@anon/cheong00: I disagreed that you _MUST_ support old operating systems. If you are already supporting a huge number of customers running XP and you don't plan on rewriting your application to require any new technologies then sure continue supporting XP, but I'd say that was a big risk as someone could come in and eat your lunch. Like any risk it may pay off, it may not. If you can come up with a compelling reason why your application should stop supporting XP then you can sell that to your existing customers as well as your old. I've seen developers rely on Vista unpopularity to stay with XP but then Windows 7 came out and it was embarrassing seeing explaining how XP was better. It's normally because they rely on truly horrible technologies and third party components which makes their application unreliable on newer operating systems. Microsoft do still support XP and will produce updates for it until 2019 (…/details.aspx ). They do exactly what the ISVs should do, support something if it makes financial sense. If the last time a customer paid money to Microsoft was when they bought their PC in 2001 then I think it's justifiable that support can be pulled. An ISV will usually get a yearly support/license fee, but you should pass on any increased costs for supporting old operating systems. You will need to test on each operating system, keep skills current on each operating system, keep old hardware capable of running old operating systems etc. Even if you freeze your XP customers on old versions then you should charge extra for working on those old versions. Once people realise they are paying extra and just buying a new machine will cut that cost as well as making all their software run quicker you will see people upgrade. Of course you then get the problem of printer drivers etc, but it's really the ISVs fault for letting their customers stagnate so long.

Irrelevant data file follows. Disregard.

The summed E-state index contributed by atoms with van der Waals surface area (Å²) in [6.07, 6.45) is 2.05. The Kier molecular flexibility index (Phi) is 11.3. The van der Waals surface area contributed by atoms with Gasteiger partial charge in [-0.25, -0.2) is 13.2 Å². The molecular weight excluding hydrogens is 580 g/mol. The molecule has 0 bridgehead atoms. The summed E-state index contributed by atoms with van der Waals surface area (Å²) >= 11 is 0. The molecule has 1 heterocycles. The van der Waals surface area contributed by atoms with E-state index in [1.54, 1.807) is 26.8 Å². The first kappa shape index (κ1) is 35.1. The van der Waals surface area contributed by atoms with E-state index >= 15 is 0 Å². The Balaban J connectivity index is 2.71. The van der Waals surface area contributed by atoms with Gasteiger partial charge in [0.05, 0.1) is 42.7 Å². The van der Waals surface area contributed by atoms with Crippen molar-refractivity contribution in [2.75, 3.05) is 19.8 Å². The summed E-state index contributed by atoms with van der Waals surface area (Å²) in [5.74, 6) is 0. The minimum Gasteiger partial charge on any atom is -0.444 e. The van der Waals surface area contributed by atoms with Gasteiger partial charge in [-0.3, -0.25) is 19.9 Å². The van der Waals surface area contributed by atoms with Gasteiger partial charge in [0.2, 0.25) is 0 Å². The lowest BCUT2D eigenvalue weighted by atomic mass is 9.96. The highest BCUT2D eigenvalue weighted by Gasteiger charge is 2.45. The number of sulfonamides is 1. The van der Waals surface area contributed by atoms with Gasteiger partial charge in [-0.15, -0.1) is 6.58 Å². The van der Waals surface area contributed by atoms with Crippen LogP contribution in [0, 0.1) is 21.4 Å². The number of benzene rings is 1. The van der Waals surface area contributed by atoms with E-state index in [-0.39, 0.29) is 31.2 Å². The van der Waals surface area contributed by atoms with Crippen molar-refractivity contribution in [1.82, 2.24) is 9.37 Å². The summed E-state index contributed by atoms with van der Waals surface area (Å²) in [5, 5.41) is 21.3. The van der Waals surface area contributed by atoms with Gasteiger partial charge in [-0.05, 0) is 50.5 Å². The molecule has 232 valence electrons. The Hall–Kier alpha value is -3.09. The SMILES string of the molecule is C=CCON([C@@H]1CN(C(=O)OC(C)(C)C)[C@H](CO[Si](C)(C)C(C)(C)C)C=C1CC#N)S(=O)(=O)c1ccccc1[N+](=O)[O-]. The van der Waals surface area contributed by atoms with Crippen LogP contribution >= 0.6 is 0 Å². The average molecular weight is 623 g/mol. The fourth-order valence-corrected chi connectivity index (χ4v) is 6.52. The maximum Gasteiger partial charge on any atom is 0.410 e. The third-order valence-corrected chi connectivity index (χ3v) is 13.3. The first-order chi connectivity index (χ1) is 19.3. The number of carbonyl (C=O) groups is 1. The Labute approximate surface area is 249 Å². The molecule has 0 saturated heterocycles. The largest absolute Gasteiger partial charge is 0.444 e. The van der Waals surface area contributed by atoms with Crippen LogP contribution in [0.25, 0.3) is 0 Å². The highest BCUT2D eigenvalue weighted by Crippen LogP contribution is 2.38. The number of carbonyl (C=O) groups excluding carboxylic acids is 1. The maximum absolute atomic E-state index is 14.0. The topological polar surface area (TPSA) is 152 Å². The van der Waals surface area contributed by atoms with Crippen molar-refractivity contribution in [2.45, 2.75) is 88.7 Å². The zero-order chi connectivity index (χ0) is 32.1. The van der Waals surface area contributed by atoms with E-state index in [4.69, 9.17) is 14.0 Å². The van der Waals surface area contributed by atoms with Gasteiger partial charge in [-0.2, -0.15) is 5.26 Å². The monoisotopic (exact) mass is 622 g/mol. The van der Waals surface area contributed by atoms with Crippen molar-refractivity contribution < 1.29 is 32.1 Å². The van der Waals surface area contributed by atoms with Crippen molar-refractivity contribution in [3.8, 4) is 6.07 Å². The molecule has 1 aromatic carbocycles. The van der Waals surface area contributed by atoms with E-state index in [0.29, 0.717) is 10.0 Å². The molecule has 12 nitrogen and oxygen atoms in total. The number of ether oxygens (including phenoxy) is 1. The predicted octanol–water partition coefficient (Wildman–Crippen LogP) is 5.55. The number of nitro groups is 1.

25. cheong00 says:

    Well, like most other developers the final say is on my boss, not me. As long as we have support contracts on companies that uses WinXP, we can't simply drop support from it or will face legal issue.

    And for reason on why people keep using WinXP, the most common reason is that they're using software which's vendor no longer exist and cannot run on Vista+, and they cannot allocate budget for finding other to rewrite it.

    Believe me, the situation is more common than you'd like to know, especially when there is / would be low economic season (people believe there is one coming already).

  26. Boris says:

    I just read 'retargetable' as 'regrettable'.

  27. Anon says:

    @Boogaloo: ‘someone could come in and eat your lunch.’

    That could always happen and has a lot more to do with the actual software you (and that ‘someone’) write than which operating systems you do and don't support. API-wise, Windows XP provides everything you actually *need*, and software developed for XP runs without a hitch on newer operating systems. (In my experience at least. I guess this would heavily depend on the assumptions you make about the target system when developing.) If you wanted to use bits of those newer operating systems, it would likely be for non-essential things that don't interfere with the rest of the software and can easily be turned off for Windows XP. I've never had cause to do so myself though.

  28. Skyborne says:

    XP support is always interesting. I broke some XP customers in the wake of Heartbleed, made another new SHA-1 cert to fix them, and only later discovered that SP3 supported SHA-2 for TLS.  However, the accidental break encouraged them to start a Win7 rollout, so we were free to go back to SHA-2 last fall.

    As for IE6, even the parent megacorp has updated its minimum spec to IE7/Vista. I'm hoping they can get a faster transition to Win7 than "1 year after MS EOL" because of Vista's relative unpopularity.